Face Masks: How To Wear Them To Protect Yourself And Others

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While stores, salons and restaurants start to ramp up operations following the stay-at-home order, that doesn’t mean everything will go right back to normal. For the time being, we are having to adjust to a “new normal” when we shop, go to the doctor’s office and come in contact with others. Masks are just one safety precaution used to allow for in-person interactions.

“Mask recommendations have been updated continuously throughout the coronavirus outbreak,” says Farvah Fatima, M.D., a family medicine doctor at Henry Ford Health System. “The current Center for Disease Control and Prevention (CDC) guidelines ask that you cover the mouth and nose with a cloth face mask when around other people."

The biggest reason you should still wear masks in public is to protect those around you. While the number of cases of the virus have decreased, asymptomatic individuals can still pass the virus on to others – especially those with compromised immune systems.

Face Mask Best Practices

The CDC recommends that healthcare workers use disposable medical masks to avoid the virus. The general public should wear homemade cloth masks when going out in public. Additionally, face masks should not be worn by children under two years of age or anyone who has trouble breathing or is unable to remove the mask without assistance.

Whether you’re wearing a homemade mask or a disposable medical mask, they should all be worn the same way. When masks are worn incorrectly, it makes them less effective at protecting you and those around you.

Here are some tips for properly wearing your mask:

  1. Wear securely over your nose and mouth. Use the strings of your mask or elastics to secure the mask behind your ears or at the back of your head. Make sure the mask is pinched or secure over the bridge of your nose. If your mask isn’t covering your nose or doesn’t stay up on you nose, you may need to tighten the mask to your face.
  2. Avoid touching and adjusting. Using your hands to adjust your mask can get your mask dirty quicker and expose you to more germs. Try to only adjust your mask when necessary (before and after going out in public).

    “Sometimes it takes getting used to a mask before you feel comfortable with it on,” says Dr. Fatima. “You can try wearing a mask at home to get used to it for when you wear it in public.”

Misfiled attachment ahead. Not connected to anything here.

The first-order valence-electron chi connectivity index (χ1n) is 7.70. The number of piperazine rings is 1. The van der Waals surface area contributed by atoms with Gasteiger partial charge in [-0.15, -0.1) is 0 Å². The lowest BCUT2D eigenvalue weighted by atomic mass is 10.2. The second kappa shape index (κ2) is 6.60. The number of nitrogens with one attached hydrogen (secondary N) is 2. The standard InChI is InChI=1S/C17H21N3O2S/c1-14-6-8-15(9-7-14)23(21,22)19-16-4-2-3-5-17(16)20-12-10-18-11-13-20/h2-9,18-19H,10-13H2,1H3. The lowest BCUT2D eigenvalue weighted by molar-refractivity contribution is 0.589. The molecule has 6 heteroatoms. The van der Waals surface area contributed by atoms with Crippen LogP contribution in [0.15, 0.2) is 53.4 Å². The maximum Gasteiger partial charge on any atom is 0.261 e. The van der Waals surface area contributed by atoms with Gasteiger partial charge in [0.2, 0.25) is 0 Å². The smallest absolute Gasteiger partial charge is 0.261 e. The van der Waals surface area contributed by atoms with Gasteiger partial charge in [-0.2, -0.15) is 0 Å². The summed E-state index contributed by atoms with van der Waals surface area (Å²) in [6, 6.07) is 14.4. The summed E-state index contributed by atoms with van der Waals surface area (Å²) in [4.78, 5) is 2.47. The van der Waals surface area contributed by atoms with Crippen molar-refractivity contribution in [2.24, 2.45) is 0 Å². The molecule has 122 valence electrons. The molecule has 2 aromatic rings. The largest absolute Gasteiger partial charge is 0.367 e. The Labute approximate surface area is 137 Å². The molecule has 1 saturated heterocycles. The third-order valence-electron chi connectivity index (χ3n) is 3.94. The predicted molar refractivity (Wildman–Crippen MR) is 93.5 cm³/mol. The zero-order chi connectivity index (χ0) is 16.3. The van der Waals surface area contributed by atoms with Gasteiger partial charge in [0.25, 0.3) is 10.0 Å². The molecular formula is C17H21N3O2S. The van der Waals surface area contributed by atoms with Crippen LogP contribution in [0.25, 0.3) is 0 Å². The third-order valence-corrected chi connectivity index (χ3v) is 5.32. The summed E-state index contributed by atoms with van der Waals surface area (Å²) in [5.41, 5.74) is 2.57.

3. Know when to change your mask. Wearing a soiled mask can put you at a great risk for getting sick. If you cough, sneeze or have a runny nose under your mask make sure you throw it out or wash it after use. If your mask has visible dirt or makeup on it or begins to smell, you should also discard it or wash it. If you mask isn’t soiled after you wear it, store appropriately so it doesn’t get dirty before you wear it again. An easy way to do this is to keep your mask in a paper bag.

Common Face Mask FAQs

Q: How do I prevent my glasses from fogging up while wearing a face mask?

A: Glasses fog up because the hot air your exhale escapes from the top of your mask. Avoid this by making sure your mask is shaped around the bridge of your nose. Look for masks that allow you to mold the top part around the curve of your nose. You can also try wearing your mask higher on your nose and setting your glasses on top of the mask. Just make sure your glasses are clean of dirt or oils from your skin first!

Q: Is it okay to wear a mask while exercising?

A: You absolutely can wear a mask if you are exercising, unless you have cardiovascular or respiratory conditions that would make breathing with a mask on more difficult. Be aware that wearing a mask slightly decreases the amount of oxygen going to your lungs, so you may feel more tired or out of breath while working out. Take your time. Take a break if you start feeling dizzy or lightheaded.

Q: Can face masks make you break out more?

A: It can. An increase in acne could be caused by the mask activating irritants on the skin’s surface. Breakouts could also be due to increased stress and disrupted routines. Make sure you keep up with your skin care routine - washing your face, moisturizing, etc. Stick to cotton masks that are more breathable and consider washing or replacing your mask after each use.

Q: How can you prevent bad breath while wearing a mask?

A: With a mask covering your face, you may be more aware of unpleasant odors from your mouth. The best way to avoid bad breath is to practice good oral hygiene. Brush your teeth at least twice a day, floss, drink water, rinse with mouthwash.

At the end of the day, masks are only part of the preventative measures you need to take to limit the viruses spread. In addition to wearing a mask, make sure you continue to wash hands frequently and thoroughly, avoid touching your face, clean and disinfect frequently touched surfaces, and maintain 6 feet of social distance. Remember, a mask is not a substitute for social distancing.


To find a doctor or schedule an appointment at Henry Ford, visit henryford.com or call 1-800-HENRYFORD (436-7936).

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Dr. Farvah Fatima is a family medicine doctor who sees patients at Henry Ford Medical Center – Southfield.

Categories: FeelWell